Vukovic and Tomic: Crimes Committed by Unknown Soldiers

21. January 2010.00:00
During six months of evidence presentation the Defence of Radomir Vukovic and Zoran Tomic sought to prove that the indictees did not participate in the genocide. The Defence also questioned the number of Srebrenica residents who were killed in Kravica.

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The Defence completed its evidence presentation at the end of last year. The Trial Chamber decided that the parties would present their closing arguments on January 22.

Svetlana Radovanovic, a demographic expert, said she had determined, on the basis of death certificates, that 27 people were killed in Kravica village on July 13, 1995. This contradicted the allegation made by the State Prosecution that more than 1,000 were killed there.

“Out of 856 people whose remains were exhumed from graves in the Srebrenica area, death certificates confirm that only 27 were killed in Kravica village on July 13, 1995. Data available to the Ministry of Defence of Bosnia and Herzegovina suggests that more than half of the exhumed people were former members of the Army of Bosnia and Herzegovina, who had been killed prior to 1995,” Radovanovic said.

Radovanovic presented the report on the number of victims at the request of Tomic’s Defence. Tomic and Vukovic are charged with having participated, together with other members of the Second Special Police Squad from Sekovici with the Ministry of Internal Affairs of Republika Srpska, in the murder of men in Kravica Agricultural Cooperative on July 13, 1995.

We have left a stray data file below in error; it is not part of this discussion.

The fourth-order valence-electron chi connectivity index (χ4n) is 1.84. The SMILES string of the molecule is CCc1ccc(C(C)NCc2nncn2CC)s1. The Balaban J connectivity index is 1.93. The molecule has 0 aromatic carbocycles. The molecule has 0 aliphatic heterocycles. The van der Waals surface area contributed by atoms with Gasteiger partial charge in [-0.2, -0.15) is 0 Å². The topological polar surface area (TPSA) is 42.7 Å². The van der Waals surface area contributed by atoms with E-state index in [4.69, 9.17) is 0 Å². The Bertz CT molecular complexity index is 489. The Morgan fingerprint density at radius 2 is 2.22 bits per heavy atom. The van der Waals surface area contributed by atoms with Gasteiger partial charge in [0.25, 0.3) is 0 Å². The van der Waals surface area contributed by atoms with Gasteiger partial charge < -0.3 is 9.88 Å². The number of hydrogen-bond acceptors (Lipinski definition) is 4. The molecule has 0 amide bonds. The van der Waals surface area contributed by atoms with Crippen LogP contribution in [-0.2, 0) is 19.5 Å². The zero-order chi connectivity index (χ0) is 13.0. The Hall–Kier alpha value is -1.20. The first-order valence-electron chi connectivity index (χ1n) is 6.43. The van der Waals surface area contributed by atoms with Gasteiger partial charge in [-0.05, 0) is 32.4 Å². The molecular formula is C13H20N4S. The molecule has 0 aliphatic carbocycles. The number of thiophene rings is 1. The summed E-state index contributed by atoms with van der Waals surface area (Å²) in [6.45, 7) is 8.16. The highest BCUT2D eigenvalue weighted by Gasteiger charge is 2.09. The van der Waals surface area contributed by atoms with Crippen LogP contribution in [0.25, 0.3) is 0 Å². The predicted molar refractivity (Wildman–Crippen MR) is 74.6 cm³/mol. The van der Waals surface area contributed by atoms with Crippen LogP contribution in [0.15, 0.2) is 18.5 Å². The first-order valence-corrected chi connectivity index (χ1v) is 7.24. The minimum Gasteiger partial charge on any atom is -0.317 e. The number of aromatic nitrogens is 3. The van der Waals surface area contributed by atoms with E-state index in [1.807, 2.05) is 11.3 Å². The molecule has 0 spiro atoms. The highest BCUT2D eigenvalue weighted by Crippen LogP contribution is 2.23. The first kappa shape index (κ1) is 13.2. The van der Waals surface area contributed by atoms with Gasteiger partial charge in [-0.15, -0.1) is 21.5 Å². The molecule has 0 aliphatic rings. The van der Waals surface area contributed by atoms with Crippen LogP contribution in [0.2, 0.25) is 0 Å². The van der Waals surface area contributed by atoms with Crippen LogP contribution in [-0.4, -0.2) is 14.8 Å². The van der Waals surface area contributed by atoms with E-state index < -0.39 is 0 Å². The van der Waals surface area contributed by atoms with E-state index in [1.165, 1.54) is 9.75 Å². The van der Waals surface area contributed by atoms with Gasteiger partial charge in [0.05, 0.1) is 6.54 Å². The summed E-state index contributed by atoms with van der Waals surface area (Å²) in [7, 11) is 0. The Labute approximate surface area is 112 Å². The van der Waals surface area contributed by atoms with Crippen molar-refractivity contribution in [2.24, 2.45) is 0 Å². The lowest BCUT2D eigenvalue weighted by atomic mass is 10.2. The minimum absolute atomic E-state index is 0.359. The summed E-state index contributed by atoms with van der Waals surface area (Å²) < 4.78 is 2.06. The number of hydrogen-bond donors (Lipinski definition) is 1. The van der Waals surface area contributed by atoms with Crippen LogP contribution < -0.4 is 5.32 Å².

Tomic’s Defence examined Aleksandar Radovanovic, a former member of the Second Squad, who was sentenced, by a second instance verdict pronounced by the Court of Bosnia and Herzegovina, to 32 years in prison for helping to commit genocide in Srebrenica. He said that unknown soldiers had escorted about one hundred detainees moving from Sandici to Kravica.

“I heard that Muslim soldiers had surrendered in that area. I heard calls being announced by megaphone. I did not personally see this. I saw the detainees for the first time when the column of people left Sandici and headed towards Kravica. The column consisted of about one hundred people. Some soldiers whom I did not know escorted them,” Radovanovic said.

Radovanovic told the Court that he stood in front of the Agricultural Cooperative in Kravica in the early evening on July 13, 1995. He said he saw several members of the Second Squad, but he denied having seen indictees Vukovic and Tomic.

“I found out that an incident had taken place in Kravica and a policeman had been killed. Many soldiers were there. More than 50 people, dressed in various uniforms. (…) Bodies could be seen in front of the warehouse. I tried not to look in that direction, because the scene was unpleasant,” the witness recalled, adding that they then went to the Dispensary in Bratunac, where the bodies of the killed soldiers had been transported.

The Defence teams examined about 20 other witnesses. Most were former members of the Second Squad or other units, who were deployed by the road leading from Bratunac to Konjevic polje, as were the indictees, on July 13, 1995.

The Prosecution contends that on July 12, 1995 Vukovic and Tomic participated in the search of Bosniak villages in the vicinity of Potocari with the aim of forcibly resettling the civilian residents.

It further alleges that they were deployed in Sandici village, Bratunac municipality that day and the following day, to secure the road leading from Bratunac to Konjevic polje “in accordance with the plan of forcible resettlement” of women, children and the elderly from Srebrenica to the territories controlled by the Army of Bosnia and Herzegovina.